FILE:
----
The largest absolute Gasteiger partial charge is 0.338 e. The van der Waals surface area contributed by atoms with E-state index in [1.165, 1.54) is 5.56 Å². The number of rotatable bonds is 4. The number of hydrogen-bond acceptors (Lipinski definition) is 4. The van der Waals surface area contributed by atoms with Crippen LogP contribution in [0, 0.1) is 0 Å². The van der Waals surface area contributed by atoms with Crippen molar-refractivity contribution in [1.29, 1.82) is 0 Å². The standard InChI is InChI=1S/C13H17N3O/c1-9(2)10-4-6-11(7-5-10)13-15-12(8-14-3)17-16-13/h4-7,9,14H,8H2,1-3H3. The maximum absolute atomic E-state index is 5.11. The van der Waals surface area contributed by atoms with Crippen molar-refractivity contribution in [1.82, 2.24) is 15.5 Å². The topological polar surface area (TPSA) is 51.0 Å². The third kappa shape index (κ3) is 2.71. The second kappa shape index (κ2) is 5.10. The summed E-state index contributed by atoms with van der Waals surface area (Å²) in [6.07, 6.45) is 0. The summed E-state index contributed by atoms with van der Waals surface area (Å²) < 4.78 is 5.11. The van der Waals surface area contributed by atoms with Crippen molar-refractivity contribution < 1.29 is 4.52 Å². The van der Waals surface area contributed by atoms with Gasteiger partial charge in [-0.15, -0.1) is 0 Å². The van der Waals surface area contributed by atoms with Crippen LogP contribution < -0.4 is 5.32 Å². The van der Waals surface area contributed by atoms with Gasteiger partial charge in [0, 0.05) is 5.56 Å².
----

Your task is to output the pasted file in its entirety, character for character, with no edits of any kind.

The largest absolute Gasteiger partial charge is 0.338 e. The van der Waals surface area contributed by atoms with E-state index in [1.165, 1.54) is 5.56 Å². The number of rotatable bonds is 4. The number of hydrogen-bond acceptors (Lipinski definition) is 4. The van der Waals surface area contributed by atoms with Crippen LogP contribution in [0, 0.1) is 0 Å². The van der Waals surface area contributed by atoms with Crippen molar-refractivity contribution in [1.29, 1.82) is 0 Å². The standard InChI is InChI=1S/C13H17N3O/c1-9(2)10-4-6-11(7-5-10)13-15-12(8-14-3)17-16-13/h4-7,9,14H,8H2,1-3H3. The maximum absolute atomic E-state index is 5.11. The van der Waals surface area contributed by atoms with Crippen molar-refractivity contribution in [1.82, 2.24) is 15.5 Å². The topological polar surface area (TPSA) is 51.0 Å². The third kappa shape index (κ3) is 2.71. The second kappa shape index (κ2) is 5.10. The summed E-state index contributed by atoms with van der Waals surface area (Å²) in [6.07, 6.45) is 0. The summed E-state index contributed by atoms with van der Waals surface area (Å²) < 4.78 is 5.11. The van der Waals surface area contributed by atoms with Crippen molar-refractivity contribution < 1.29 is 4.52 Å². The van der Waals surface area contributed by atoms with Gasteiger partial charge in [-0.15, -0.1) is 0 Å². The van der Waals surface area contributed by atoms with Crippen LogP contribution < -0.4 is 5.32 Å². The van der Waals surface area contributed by atoms with Gasteiger partial charge in [0, 0.05) is 5.56 Å².